Santa Barbara County could face more than $2 million in election costs if a recall effort against Gov. Gavin Newsom receives enough petitioned support, a leading official from the county’s Clerk-Recorder office said Friday.
During a Board of Supervisors budget meeting Friday, Joseph Holland, the county clerk, recorder, assessor and registrar of voters, said his department is still processing the recall petitions against the governor. He added the effort “looks like it will pass” based on what he’s seen in recent media reports.
He said if there is enough support for a recall vote, members of the election community are considering either Nov. 23 or Dec. 7.
But if the recall effort prevails, the vote would not come without cost to the county.
“We anticipate that to conduct this governor recall for Santa Barbara County, it may cost up to $2.5 million,” Mr. Holland told the board.
Should a recall vote take place, Mr. Holland said the election would look different than other elections in the past due to recent legislation passed by the state. For this year only, the legislature ruled that all elections will be completed by mail-in voting. Therefore, if a recall vote is mandated, all registered California voters would receive their ballot in the mail instead of trekking to in-person polling places.
This form of voting could become more prevalent in future elections, especially as local election officials are aiming to enact the Voter’s Choice Act. The VCA is a state-championed effort to mail every registered voter a ballot, expand in-person early voting and allow voters to cast their ballot at any election center in their county.
Fifteen counties in California have already adopted the VCA, and Clerk-Recorder officials are proposing a budget expansion for fiscal year 2021-22 that would add Santa Barbara County to the list.
Mr. Holland proposed an expansion of about $1.9 million to implement the VCA in the county, $1.1 million of which would become an annual part of the budget.
Numerous supervisors voiced support for the adoption of the VCA in the county. Fourth District Supervisor and Board Chair Bob Nelson praised the Clerk-Recorder’s department for its efforts to ensure the 2020 Presidential Election was reported accurately.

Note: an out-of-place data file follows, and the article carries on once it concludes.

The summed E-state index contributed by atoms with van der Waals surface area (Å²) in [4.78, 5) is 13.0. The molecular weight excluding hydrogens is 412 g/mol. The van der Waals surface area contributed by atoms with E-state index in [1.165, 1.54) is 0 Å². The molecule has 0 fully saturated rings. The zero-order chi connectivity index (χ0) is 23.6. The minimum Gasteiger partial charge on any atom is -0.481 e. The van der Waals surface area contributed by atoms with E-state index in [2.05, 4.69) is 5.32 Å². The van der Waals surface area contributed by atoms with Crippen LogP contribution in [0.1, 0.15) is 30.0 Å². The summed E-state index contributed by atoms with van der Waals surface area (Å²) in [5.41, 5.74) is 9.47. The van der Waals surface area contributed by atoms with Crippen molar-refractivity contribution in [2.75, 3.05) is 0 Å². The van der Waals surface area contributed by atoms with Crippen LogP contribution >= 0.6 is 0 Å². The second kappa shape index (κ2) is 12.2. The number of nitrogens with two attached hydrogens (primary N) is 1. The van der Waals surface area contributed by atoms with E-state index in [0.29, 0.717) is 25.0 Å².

“I really encourage the public that likes to throw rocks to come and watch,” Mr. Nelson said. “Come show up. Elections are transparent, you can be an observer.”
He continued, “I went down to watch the counting, and I think I’m one of 10 people in the county that did that … I think it helps people understand that it’s not a backroom where all this is happening, it’s really a thoughtful process. Election officials are professionals and this is their life’s work, and they take it very seriously.”
Mr. Holland reported a record-breaking turnout during the November presidential election, telling supervisors that more than 203,000 ballots were cast. This amounts to 86.6% of registered voters in the county, he added.
“We had an extremely successful, safe and secure election,” Mr. Holland said.
During Friday’s meeting, supervisors also heard from other departments within the county’s General Support Services Functional Group.
Officials from the Treasurer-Tax Collector and Auditor-Controller departments presented their budgets to the supervisors.
Harry Hagen, the county’s treasurer-tax collector, proposed a budget of $8,462,900, of which the General Fund contributes $3,974,900.
Betsy Shaffer, the county’s auditor-controller, also presented on Friday, proposing a budget of $9.4 million for the Auditor-Controller department. General Fund contributions account for 90% of that department’s budget.